The bitcoin community has been abuzz about news that Chinese retail giant Suning is in talks with BTC China, the world’s largest bitcoin exchange by volume, about integrating bitcoin payments into the retailer’s e-commerce platform. But Bobby Lee, BTC China’s founder, says the news is not accurate.

“Sorry, I have actually not heard about this. Where did you see this?” Lee wrote in an e-mail after CoinDesk contacted him for clarification on the supposed partnership.

News about a supposed deal between the two firms discussed on reddit four days ago. The reddit post pointed to an article published on iFeng, a respected Chinese news site, on 5th Dec. iFeng is published by Phoenix New Media, a New York Stock Exchange-listed media firm. The publisher grew out of Phoenix Satellite Television, a global Chinese-language network based in Hong Kong.

The iFeng article claimed that a Suning insider had leaked the news that the retailer was in talks with BTC China to enable bitcoin payments on Suning Yigou, the retailer’s e-commerce platform where it sells electronics and other products direct to consumers. According to the article, the two parties were in close talks.

Redditors jumped on the news with excitement, with the reddit thread attracting 29 comments, and counting. The thread’s title announced optimistically:

“China’s largest electrical appliance retailer, Suning, is planning to adopt bitcoin”

A separate reddit thread suggested Suning was also preparing to accept payments in another digital currency, litecoin.

China’s bitcoin buzz

China has been at the centre of several major developments surrounding the use and regulation of bitcoin in the last week. On 5th Dec, China’s central bank issued its first statement on bitcoin, publishing a note on its website saying that financial institutions were not permitted to deal in bitcoin. Bitcoin exchanges would also be required to register their users as anonymous trading in the digital currency would not be permitted. However, the bank made clear that individuals could freely use the cryptocurrency.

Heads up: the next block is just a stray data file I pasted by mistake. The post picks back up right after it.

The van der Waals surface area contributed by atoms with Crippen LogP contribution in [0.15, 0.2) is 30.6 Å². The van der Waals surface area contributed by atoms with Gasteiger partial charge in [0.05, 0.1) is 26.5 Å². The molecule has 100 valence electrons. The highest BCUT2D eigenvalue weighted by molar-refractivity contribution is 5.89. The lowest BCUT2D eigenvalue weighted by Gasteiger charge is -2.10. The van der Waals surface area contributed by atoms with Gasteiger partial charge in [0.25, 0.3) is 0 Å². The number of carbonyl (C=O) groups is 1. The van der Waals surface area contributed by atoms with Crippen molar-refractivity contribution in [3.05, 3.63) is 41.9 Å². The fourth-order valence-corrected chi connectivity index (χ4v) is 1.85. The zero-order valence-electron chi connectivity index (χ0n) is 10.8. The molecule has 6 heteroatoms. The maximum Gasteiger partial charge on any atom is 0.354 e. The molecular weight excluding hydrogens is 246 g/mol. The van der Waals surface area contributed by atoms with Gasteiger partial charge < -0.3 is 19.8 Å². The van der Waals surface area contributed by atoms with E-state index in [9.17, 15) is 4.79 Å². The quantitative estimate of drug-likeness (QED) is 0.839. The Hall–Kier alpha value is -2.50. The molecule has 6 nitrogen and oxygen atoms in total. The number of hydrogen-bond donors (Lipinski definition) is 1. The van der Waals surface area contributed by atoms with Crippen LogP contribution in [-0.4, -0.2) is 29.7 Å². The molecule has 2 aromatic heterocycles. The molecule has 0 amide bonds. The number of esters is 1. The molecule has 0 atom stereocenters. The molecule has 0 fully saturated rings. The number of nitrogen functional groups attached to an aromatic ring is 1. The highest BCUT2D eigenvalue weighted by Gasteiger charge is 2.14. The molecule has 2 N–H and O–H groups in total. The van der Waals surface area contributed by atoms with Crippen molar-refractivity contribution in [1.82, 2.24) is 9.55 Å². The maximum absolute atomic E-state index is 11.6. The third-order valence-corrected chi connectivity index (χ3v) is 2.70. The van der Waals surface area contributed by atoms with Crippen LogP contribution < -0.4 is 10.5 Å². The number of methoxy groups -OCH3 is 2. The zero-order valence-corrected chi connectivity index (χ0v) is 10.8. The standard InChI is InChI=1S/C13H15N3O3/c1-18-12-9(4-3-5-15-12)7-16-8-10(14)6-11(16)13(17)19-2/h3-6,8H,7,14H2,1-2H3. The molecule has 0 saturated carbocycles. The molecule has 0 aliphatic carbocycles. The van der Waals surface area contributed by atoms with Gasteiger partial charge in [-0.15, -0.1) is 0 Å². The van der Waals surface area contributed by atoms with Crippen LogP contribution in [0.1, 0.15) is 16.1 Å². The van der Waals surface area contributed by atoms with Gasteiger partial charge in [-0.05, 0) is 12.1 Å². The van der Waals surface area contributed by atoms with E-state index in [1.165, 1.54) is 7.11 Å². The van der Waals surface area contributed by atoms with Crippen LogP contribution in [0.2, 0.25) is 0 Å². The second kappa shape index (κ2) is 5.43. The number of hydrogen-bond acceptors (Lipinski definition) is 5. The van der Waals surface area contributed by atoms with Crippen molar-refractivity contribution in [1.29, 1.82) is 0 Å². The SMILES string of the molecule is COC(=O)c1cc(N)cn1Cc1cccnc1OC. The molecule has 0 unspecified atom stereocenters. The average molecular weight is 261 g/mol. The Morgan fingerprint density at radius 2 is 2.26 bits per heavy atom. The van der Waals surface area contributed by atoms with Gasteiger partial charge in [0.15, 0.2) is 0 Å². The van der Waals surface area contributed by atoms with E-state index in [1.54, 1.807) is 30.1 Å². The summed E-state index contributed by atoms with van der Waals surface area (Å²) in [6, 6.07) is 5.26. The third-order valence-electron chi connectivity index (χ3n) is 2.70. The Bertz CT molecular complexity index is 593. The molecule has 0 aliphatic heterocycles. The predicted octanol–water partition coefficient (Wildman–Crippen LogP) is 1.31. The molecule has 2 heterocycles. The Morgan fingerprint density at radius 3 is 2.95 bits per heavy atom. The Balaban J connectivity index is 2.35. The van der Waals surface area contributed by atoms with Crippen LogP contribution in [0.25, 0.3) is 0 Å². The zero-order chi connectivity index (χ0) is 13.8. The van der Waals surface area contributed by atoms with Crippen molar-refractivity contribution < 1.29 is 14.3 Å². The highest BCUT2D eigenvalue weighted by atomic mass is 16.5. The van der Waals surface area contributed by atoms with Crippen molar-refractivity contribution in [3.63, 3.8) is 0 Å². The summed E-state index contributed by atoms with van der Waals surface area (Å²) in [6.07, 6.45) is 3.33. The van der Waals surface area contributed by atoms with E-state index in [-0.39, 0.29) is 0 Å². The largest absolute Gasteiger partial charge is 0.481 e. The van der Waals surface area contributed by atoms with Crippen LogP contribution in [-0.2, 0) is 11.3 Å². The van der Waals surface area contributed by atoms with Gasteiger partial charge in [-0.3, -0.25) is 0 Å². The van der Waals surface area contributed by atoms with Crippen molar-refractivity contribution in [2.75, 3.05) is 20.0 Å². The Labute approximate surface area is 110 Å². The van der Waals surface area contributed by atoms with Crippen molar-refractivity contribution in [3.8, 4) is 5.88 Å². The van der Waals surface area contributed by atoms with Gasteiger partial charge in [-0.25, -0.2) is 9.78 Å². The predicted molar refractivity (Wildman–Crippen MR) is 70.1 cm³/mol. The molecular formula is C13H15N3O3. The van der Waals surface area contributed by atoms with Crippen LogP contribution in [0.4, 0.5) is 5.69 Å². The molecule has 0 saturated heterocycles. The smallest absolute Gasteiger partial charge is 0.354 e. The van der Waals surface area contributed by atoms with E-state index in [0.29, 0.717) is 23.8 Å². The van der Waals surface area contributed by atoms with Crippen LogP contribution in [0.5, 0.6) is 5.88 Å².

As a result of the Chinese central bank statement, two major Chinese companies appeared to withdraw their plans to start accepting bitcoin for products and services. One of those companies is Baidu, the search engine giant. It published a statement on 6th Dec saying that it would no longer accept bitcoin payments for its Jiasule website optimisation service. The firm had announced it would take bitcoin payments on 14th Oct.

China Telecom, which dominates the country’s fixed-line subscriptions, also appeared to have removed all references to accepting bitcoin payments from several advertisements it had published earlier. One of these was an offer for customers to buy a gold iPhone 5S with bitcoin. China Telecom has the third-largest mobile subscriber base in the country, lagging behind market leader China Mobile.

Hybrid financial models

China’s rapid adoption of bitcoin is just the latest example of the innovative, hybrid financial models that have gained popularity in the People’s Republic. According to Zennon Kapron, founder of financial services consulting firm Kapronasia, one of the key issues in China is the line dividing financial institutions from other firms. Kapron recently gave a talk to the Shanghai Foreign Correspondents’ Club on bitcoin in China. He said:

“The line is really blurring right now in China as to which companies are considered financial institutions.”

Kapron gave the example of e-commerce titan Alibaba, which has introduced more bank-like features to its online payments platform Alipay. Users can opt for a new investment tool from Alipay called Yu’ebao, an online-only money-market fund that offers users a yield of more than 6%. The service has proved popular, with 2.5 million users signing up for it within three weeks of its launch.

“The Alipay division of Alibaba now offers a high-yield money market option called Yu’ebao, [so it is] gradually becoming more like a bank,” Kapron said.

Kapron said firms that wanted the benefits of accepting bitcoin, like Baidu, were probably taking precautionary moves, such as suspending their plans for bitcoin transactions, in the wake of the central bank announcement to protect their core business. He said:

“Bitcoin for Baidu is good, but it’s not worth the risk of attracting the attention of regulators.”

Suning is China’s largest electronics retailer, operating more than 1,600 stores in over 600 cities in the country and Japan. It announced a major investment online retailing earlier this year. It faces competition from retailers like Gome and 360Buy, which have both online and physical retail stores.

Featured image: PBDY / Flickr

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